Bishop Thomas J. Olmsted ordained Chris Axline and Kurt Perera to the priesthood June 1, 2013, at Ss. Simon and Jude Cathedral in Phoenix. (J.D. Long-García/CATHOLIC SUN)
Bishop Thomas J. Olmsted ordained Chris Axline and Kurt Perera to the priesthood June 1, 2013, at Ss. Simon and Jude Cathedral in Phoenix. (J.D. Long-García/CATHOLIC SUN)

Years of study and prayerful reflection, bolstered by the loving support of family and friends, will culminate at 10 a.m., June 28, when Bishop Thomas J. Olmsted of the Diocese of Phoenix ordains three men to the priesthood.

Deacon Keith Kenney and Deacon Scott Sperry have completed their theological studies at St. John Vianney Seminary in Denver. Deacon Kevin Grimditch has completed his studies at the Pontifical North American College in Rome.

Keith Kenney
Keith Kenney

Fr. Paul Sullivan, director of the Office of Vocations for the Phoenix Diocese, said that each man brings a unique set of experiences and gifts to the priesthood. All have spent many years in the seminary and are well-trained, he said.

Deacon Sperry and Deacon Kenney accompanied him on a mission trip to Honduras two years ago. “I dragged those poor guys all over the countryside,” Fr. Sullivan said. “They were giving classes — they are both gifted with being with people.”

Deacon Grimditch represents one of several vocations Fr. Sullivan sees as being the fruit of the adoration chapel at Corpus Christi Parish.

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“That chapel has given us many vocations,” Fr. Sullivan said, referring to Fr. Kurt Perera — ordained in 2013 — and two seminarians, Nathanial Glenn and Justin Meehan. “When we go and spend time with Jesus, He reveals to us our identity, our mission.”

Deacon Grimditch said his path toward priesthood began in high school when a friend’s mother asked if he would help out with the younger students in the parish’s religious education program.

“That challenged me to know my faith,” Deacon Grimditch said. “I started going to adoration and it was really there I was confronted with the truth of the faith.”

Although he admitted he often fell asleep during the early morning adoration hour before school, God went to work on his soul. Deacon Grimditch found a peace and joy there before the eucharistic Lord that was lacking at his high school. Fellow students, he said, were chasing happiness and not finding it.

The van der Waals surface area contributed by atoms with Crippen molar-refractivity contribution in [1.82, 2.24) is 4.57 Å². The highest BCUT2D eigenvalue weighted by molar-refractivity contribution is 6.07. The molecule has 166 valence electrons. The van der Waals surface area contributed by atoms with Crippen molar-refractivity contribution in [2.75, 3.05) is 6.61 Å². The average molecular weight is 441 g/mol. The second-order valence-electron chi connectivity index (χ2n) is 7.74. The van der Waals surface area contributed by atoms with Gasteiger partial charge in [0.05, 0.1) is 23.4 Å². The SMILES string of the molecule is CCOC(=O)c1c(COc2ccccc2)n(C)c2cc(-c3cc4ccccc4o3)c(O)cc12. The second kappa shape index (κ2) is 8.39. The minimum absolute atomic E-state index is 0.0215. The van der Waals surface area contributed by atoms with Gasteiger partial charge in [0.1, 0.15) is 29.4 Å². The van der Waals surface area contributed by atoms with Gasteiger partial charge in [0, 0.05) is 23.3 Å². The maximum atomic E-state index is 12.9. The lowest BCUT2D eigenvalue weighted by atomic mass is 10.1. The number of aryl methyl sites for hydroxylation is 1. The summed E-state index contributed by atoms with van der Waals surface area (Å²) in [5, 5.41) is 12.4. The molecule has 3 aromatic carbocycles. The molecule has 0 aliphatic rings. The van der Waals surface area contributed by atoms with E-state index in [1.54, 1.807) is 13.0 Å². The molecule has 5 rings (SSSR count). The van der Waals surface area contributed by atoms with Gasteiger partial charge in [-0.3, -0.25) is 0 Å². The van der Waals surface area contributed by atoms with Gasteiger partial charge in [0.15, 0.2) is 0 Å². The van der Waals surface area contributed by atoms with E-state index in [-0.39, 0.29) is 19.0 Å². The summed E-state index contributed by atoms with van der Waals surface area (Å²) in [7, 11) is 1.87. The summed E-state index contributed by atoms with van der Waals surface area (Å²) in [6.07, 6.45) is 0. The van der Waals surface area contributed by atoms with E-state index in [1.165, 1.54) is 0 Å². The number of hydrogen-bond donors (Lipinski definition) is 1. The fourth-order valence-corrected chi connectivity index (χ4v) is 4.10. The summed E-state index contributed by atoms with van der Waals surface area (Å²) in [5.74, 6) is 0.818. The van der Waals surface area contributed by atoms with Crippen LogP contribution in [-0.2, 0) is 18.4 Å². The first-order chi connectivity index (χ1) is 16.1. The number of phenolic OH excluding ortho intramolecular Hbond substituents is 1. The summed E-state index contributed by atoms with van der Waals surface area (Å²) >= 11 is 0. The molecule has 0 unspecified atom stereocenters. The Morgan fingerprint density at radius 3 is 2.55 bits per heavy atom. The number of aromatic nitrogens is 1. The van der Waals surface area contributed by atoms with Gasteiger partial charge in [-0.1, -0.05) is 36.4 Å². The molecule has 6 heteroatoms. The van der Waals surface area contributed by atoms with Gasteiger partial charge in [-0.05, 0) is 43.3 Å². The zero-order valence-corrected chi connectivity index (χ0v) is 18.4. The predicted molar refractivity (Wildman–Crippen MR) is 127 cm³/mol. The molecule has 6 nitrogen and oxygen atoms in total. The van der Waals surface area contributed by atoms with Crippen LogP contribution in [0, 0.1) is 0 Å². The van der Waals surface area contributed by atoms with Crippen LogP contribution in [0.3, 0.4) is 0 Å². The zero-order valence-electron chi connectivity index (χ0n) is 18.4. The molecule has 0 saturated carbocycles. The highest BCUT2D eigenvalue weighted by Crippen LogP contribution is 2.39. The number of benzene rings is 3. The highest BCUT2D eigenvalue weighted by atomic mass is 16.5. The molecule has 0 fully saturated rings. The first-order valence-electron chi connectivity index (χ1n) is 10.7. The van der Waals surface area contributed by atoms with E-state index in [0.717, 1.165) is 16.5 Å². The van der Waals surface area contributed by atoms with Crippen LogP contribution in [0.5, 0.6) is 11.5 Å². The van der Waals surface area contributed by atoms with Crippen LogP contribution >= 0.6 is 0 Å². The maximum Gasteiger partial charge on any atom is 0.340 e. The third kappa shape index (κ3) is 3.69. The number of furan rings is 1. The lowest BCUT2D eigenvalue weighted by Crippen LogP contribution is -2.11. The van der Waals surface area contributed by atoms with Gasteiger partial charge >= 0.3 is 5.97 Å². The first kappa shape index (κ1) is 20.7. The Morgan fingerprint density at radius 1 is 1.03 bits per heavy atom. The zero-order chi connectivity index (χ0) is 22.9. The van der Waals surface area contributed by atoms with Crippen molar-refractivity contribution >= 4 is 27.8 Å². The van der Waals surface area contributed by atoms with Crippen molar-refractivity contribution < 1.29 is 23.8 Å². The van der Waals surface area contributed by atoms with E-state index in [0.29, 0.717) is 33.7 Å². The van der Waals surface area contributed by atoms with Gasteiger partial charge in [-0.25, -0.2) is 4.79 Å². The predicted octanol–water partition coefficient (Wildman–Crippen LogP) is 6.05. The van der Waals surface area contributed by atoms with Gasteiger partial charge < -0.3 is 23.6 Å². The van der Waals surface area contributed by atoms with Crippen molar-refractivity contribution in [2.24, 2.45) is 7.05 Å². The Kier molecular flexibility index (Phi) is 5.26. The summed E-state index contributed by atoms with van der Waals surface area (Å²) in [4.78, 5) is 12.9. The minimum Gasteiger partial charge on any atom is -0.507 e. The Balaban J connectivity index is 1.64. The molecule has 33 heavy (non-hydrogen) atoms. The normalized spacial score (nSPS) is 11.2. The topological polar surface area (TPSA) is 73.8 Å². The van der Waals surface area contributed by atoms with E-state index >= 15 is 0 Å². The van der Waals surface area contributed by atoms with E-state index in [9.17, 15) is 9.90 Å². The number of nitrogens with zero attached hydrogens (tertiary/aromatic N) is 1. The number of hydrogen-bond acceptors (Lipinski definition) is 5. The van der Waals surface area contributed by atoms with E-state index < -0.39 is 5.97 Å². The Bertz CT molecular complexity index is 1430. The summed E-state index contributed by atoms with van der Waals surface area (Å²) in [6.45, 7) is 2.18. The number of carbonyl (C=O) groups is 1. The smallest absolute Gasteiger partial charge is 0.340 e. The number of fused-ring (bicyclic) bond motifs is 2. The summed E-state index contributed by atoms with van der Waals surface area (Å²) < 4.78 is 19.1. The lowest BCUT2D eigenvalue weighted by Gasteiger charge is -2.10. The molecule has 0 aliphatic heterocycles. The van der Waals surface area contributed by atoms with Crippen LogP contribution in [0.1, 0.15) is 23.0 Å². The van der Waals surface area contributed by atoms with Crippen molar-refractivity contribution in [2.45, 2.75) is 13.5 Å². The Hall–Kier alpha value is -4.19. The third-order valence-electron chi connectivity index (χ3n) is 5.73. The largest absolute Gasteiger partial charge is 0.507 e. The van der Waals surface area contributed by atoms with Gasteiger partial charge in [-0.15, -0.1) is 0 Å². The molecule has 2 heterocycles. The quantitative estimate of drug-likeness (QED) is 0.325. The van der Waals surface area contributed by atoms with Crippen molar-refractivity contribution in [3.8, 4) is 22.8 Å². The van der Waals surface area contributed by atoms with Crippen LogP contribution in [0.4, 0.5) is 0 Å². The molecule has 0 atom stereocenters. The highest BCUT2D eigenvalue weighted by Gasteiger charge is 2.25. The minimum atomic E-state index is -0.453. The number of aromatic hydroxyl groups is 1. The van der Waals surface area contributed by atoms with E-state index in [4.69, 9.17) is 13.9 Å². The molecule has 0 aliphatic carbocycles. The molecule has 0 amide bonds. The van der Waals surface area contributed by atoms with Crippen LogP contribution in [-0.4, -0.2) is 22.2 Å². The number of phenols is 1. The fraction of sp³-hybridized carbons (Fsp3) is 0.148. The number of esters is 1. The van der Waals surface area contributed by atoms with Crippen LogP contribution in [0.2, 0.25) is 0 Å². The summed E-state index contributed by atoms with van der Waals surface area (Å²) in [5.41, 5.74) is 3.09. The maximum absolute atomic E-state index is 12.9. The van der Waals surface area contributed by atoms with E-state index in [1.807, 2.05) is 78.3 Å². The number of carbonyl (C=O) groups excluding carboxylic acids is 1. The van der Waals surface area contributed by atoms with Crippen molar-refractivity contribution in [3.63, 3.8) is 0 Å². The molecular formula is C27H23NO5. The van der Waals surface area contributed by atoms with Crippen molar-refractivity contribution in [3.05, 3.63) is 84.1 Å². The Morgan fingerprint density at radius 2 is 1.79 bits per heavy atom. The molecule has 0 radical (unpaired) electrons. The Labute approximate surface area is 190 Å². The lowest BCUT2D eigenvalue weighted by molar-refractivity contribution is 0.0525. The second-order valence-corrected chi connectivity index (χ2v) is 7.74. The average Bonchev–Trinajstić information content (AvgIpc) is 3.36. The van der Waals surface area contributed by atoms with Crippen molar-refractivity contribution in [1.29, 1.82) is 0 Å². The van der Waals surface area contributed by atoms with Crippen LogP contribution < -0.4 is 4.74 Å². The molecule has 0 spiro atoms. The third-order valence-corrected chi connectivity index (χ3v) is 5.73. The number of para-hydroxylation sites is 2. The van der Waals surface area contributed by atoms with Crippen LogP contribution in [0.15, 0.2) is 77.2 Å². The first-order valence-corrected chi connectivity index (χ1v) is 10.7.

Scott Sperry
Scott Sperry

“I wanted to bring the peace I found in the adoration chapel to other people,” Deacon Grimditch said.

For Deacon Keith Kenney, there was a eucharistic connection in discovering his vocation as well. He’d spent 10 years in the Navy, traveling widely, then returned to Phoenix where he began attending daily Mass at St. Thomas the Apostle Parish. One day the presider — the future Bishop James S. Wall of the Diocese of Gallup — noted that there were many single men in attendance.

“He said, ‘If you haven’t figured out yet what God wants you to do with your life, part of the reason could be that you’re being called to be a priest,’” Deacon Kenney recalled. He advised them to offer themselves to Jesus after communion and ask what God wanted them to do.

“I had tried pretty much everything else, so I thought, it can’t hurt to make the offering,” Deacon Kenney said. “Once I made that offering, I had a sense of peace about it, a warmness in my heart, and I took that as a yes.”

For Deacon Scott Sperry, the path to priesthood was made clear through his family and parish life.

His father embraced the Catholic faith at the Easter Vigil Mass when Deacon Sperry was 15 years old. Watching his father’s conversion process made a strong impression on the teenager.

His campus minister at Seton Catholic Preparatory High School, Trisha Engel, encouraged him to think about the priesthood. Chris Muglia, on staff at Our Lady of Mount Carmel, Tempe, noticed his devotion to the sacraments and asked if he’d ever thought about the priesthood.

Kevin Grimditch
Kevin Grimditch

In 2006, his first year of seminary studies, Deacon Sperry was diagnosed with leukemia. Fr. Sullivan, a seminarian himself at the time, recalled what happened next.

“When he got sick it was striking. It was just before my ordination to the diaconate and we were praying up a storm,” Fr. Sullivan said.

Deacon Sperry took a year off to undergo chemotherapy and radiation treatment and returned to the seminary in 2008.

“They were very supportive while I was away. People would come and say Mass in a hospital room or sit and watch TV with me or just visit,” Deacon Sperry said.

After his ordination June 28, Deacon Sperry will serve at Christ the King Parish, known throughout the diocese for its St. Peregrine shrine for cancer sufferers.

“He will be a priest with a compassionate heart. He is one who has known suffering firsthand,” Engel said of Deacon Sperry.